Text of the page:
It felt unjust. I wanted to protest, to tell him that I had tried to avoid being here at all, that I had said I was too busy. I did not choose this, I wanted to tell him, again and again and again. I would not choose this for anyone.
But my body was full of anaesthetic; the nausea from it so strong I was sure I would vomit if I opened my mouth. I wanted to stand up for myself, but I was too sick. Too tired. I fell asleep, feeling angry and confused, and dreamed about being eaten by human-sized cockroaches.
I had more surgeries: endoscopies, colonoscopies, cystoscopies, a few more laparoscopies. I had more tests, too: ultrasounds, MRIs, pap smears, blood tests, urine tests, STD screens, X-rays, HIV tests.
I had my first internal ultrasound when I was 19. When the young male doctor explained how it would work, and the fear of penetration danced across my face, he paused, and then said softly, “I have never understood why young women feel so uncomfortable about these ultrasounds but are happy to have sex with multiple men in their spare time.”
By then it was 2010. I saw so many specialists and doctors and surgeons, I stopped trying to remember their names or faces. I perfected my story. I learnt that each pause I allowed between question and answer made me an increasingly untrustworthy witness.
I learnt the true meaning of statements like “that all sounds very strange” and “I’m surprised you manage to make it to work if the pain is that bad” and “why don’t you calm down and start from the beginning?”
Again and again, doctors asked me if I was feeling stressed, or anxious, or depressed, or panicked. I realise now that they were suggesting these things were the cause of my pain, but at the time the question felt insultingly obvious. Of course I feel stressed, I wanted to yell at them, my body is tearing itself apart and no one can tell me why.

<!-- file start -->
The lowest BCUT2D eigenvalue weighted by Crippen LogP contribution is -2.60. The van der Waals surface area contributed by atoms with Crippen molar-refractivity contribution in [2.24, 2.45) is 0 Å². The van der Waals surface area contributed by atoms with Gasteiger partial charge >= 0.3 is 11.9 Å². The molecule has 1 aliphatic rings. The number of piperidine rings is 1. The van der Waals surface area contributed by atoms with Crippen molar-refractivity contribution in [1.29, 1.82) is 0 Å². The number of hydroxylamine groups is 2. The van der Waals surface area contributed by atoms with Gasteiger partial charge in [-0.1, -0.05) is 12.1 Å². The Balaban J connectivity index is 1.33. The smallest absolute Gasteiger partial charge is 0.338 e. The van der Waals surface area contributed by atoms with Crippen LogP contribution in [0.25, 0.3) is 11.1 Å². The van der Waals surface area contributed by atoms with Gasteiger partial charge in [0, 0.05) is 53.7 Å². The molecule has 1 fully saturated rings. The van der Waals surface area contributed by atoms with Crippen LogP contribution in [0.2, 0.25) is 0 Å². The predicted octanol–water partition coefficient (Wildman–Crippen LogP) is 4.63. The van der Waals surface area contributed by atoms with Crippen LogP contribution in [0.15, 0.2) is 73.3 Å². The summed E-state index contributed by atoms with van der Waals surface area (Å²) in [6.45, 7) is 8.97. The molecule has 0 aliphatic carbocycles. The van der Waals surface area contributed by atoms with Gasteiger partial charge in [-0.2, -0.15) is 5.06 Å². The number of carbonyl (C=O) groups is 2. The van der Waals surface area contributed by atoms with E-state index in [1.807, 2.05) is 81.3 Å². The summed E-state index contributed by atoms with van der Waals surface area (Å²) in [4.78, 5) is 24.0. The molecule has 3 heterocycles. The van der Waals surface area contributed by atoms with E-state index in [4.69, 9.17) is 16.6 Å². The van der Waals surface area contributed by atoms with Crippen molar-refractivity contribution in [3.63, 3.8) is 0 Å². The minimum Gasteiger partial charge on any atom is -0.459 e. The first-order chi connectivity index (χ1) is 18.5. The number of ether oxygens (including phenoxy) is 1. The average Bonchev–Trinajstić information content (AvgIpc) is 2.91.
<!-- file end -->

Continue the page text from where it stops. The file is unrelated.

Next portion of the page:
After months of this, I remember sitting in an indistinguishable specialist’s office and being told I needed to go to a “pain clinic”. The pain clinic was all white walls, sterile smells and bearded male psychiatrists.
In my first appointment, I started the story I had rehearsed. My symptoms, my history, my surgeries. One psychiatrist explained that “young women” were often referred to pain clinics when doctors decided their conditions were “psychosomatic”.
I had never heard that word before but I got his message loud and clear: I had spent months trying to convince doctor after doctor that I was losing my body; they all thought I was losing my mind.
Realising that everyone around me thought my problem was psychological was the hardest part of all. Another psychiatrist at the clinic explained to me that some mental conditions were so powerful that they could begin to control the body, to manifest themselves in increasingly physical ways.
I did not doubt that it was true, but I didn’t believe it was true for me. My problem was not that I could use my mind to control my body. It was that, for the first time in my life, I couldn’t.
Years later, a surgeon friend of mine would tell me that many doctors don’t take female pain particularly seriously. At the time, I wasn’t sure if I believed him. Could that be true?
But now I know that the truth is this: studies have consistently found that doctors working in emergency rooms take women less seriously than men. Women who present to an emergency department with acute pain are less likely to be given effective painkillers than men reporting the same amount of pain. Even when women are prescribed pain relief by emergency doctors, they wait longer to receive it.